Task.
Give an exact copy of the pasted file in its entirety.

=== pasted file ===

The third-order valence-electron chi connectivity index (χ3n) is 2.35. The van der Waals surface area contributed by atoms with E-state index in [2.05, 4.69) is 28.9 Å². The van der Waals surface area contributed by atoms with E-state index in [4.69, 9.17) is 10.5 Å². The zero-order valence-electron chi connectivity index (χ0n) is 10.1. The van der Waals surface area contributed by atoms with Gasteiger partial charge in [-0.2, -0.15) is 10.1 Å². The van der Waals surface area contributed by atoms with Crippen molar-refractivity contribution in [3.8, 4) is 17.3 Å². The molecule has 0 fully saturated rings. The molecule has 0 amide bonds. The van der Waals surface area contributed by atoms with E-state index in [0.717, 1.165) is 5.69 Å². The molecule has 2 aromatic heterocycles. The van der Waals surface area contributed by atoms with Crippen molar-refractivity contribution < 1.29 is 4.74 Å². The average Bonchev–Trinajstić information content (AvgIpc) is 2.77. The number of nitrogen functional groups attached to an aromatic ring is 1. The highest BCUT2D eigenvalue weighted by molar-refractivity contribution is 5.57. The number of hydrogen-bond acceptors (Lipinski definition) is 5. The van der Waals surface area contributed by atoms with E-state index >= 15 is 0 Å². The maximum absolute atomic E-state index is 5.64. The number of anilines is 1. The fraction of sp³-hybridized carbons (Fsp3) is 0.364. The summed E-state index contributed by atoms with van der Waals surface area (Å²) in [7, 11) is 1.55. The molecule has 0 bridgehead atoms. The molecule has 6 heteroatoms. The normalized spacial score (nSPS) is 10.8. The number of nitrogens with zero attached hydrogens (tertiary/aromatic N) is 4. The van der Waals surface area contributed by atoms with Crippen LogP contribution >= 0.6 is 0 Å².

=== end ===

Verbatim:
The third-order valence-electron chi connectivity index (χ3n) is 2.35. The van der Waals surface area contributed by atoms with E-state index in [2.05, 4.69) is 28.9 Å². The van der Waals surface area contributed by atoms with E-state index in [4.69, 9.17) is 10.5 Å². The zero-order valence-electron chi connectivity index (χ0n) is 10.1. The van der Waals surface area contributed by atoms with Gasteiger partial charge in [-0.2, -0.15) is 10.1 Å². The van der Waals surface area contributed by atoms with Crippen molar-refractivity contribution in [3.8, 4) is 17.3 Å². The molecule has 0 fully saturated rings. The molecule has 0 amide bonds. The van der Waals surface area contributed by atoms with E-state index in [0.717, 1.165) is 5.69 Å². The molecule has 2 aromatic heterocycles. The van der Waals surface area contributed by atoms with Crippen molar-refractivity contribution < 1.29 is 4.74 Å². The average Bonchev–Trinajstić information content (AvgIpc) is 2.77. The number of nitrogen functional groups attached to an aromatic ring is 1. The highest BCUT2D eigenvalue weighted by molar-refractivity contribution is 5.57. The number of hydrogen-bond acceptors (Lipinski definition) is 5. The van der Waals surface area contributed by atoms with E-state index >= 15 is 0 Å². The maximum absolute atomic E-state index is 5.64. The number of anilines is 1. The fraction of sp³-hybridized carbons (Fsp3) is 0.364. The summed E-state index contributed by atoms with van der Waals surface area (Å²) in [7, 11) is 1.55. The molecule has 0 bridgehead atoms. The molecule has 6 heteroatoms. The normalized spacial score (nSPS) is 10.8. The number of nitrogens with zero attached hydrogens (tertiary/aromatic N) is 4. The van der Waals surface area contributed by atoms with Crippen LogP contribution >= 0.6 is 0 Å².